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    The wanderer’s return – B’midbar

    Though known in English as Numbers, the book of the Chumash we begin this week is B’midbar, “In the Wilderness”.

    This name encapsulates a whole dimension of human experience.

    For people can spend whole segments of their lives, and even their whole life, in a metaphorical wilderness: you can be in the wilderness professionally, when, despite all your talents, you never quite make a success of your career.

    In quite a different sense the wilderness can be seen in some people’s Jewish lives. There is residual Jewishness there, but they never get to the exciting, satisfying kernel of Jewish meaning and experience.

    Some are in the wilderness in an ideological sense.

    Franz Rosenzweig reminded us that in olden days, if a Jew left the ghetto walls during the day to ply a trade, he had to return to the ghetto at dusk. Rosenzweig compared this to the Jewish intellectual whose focus is outside Judaism and sometimes, not even at the twilight of life, never returns “home”.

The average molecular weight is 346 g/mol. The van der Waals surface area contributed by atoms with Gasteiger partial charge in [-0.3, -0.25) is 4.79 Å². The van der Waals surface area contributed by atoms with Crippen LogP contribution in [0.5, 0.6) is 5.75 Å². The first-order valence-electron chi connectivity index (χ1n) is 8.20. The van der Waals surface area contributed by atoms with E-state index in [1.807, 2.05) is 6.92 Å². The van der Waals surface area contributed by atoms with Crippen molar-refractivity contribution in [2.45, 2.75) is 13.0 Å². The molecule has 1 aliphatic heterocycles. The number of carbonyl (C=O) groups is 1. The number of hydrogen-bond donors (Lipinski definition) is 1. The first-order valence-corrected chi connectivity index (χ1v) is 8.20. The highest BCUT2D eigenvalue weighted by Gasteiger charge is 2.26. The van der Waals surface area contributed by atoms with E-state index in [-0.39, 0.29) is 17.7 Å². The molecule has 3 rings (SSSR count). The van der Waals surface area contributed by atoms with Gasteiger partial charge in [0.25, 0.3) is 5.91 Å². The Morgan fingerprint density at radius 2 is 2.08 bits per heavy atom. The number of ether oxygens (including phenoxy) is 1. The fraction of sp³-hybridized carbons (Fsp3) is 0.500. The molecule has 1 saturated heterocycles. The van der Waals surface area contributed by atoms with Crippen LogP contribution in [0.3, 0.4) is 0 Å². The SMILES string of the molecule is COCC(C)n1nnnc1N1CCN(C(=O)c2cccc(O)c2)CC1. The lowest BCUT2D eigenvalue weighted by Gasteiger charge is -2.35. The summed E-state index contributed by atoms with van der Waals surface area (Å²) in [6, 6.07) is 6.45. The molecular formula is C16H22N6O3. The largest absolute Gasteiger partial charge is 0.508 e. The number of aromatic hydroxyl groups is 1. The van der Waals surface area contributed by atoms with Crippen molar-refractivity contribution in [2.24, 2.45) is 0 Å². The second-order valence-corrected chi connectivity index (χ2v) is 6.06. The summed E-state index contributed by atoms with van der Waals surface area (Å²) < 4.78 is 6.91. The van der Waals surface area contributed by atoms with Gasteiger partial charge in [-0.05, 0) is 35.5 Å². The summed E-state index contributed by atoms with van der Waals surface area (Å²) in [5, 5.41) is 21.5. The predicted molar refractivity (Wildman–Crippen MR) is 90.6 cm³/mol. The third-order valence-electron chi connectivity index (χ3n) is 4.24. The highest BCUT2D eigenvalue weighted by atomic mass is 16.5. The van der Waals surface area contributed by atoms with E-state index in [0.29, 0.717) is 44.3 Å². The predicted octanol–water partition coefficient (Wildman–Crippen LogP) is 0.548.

Does that mean that the two are mutually exclusive ­- Judaism and the other intellectual options?

    Not at all; Rozenzweig’s point is that whatever your angle on life, it and Judaism would both be enriched if they had dialogue.

    Judaism has something to give the lawyer, the doctor, the musician, the artist, the linguist ­ and they have something to bring to Judaism.

    What Judaism has to bring is its insights and ideas, and especially its ethics. What the intellectual wanderers can bring is the infinite variety of expressions of the human mind, heart and spirit.

    Think of the various associations of Jewish lawyers and jurists. They are not mere professional clubs. They have an intellectual dimension: their meetings and publications examine the interface between Jewish and general law.

    There are similar associations of Jewish doctors, for whom medical ethics are a major subject of study.

    In some places there are guilds of Jewish journalists: heaven knows the media can learn from the Jewish communications ethic.

    A great desideratum would be a Jewish business executives’ association: not that Jews in business are any less ethical than others, but they need to know the Jewish ethic of business, follow it even when inconvenient or inexpedient, and be a model to others.

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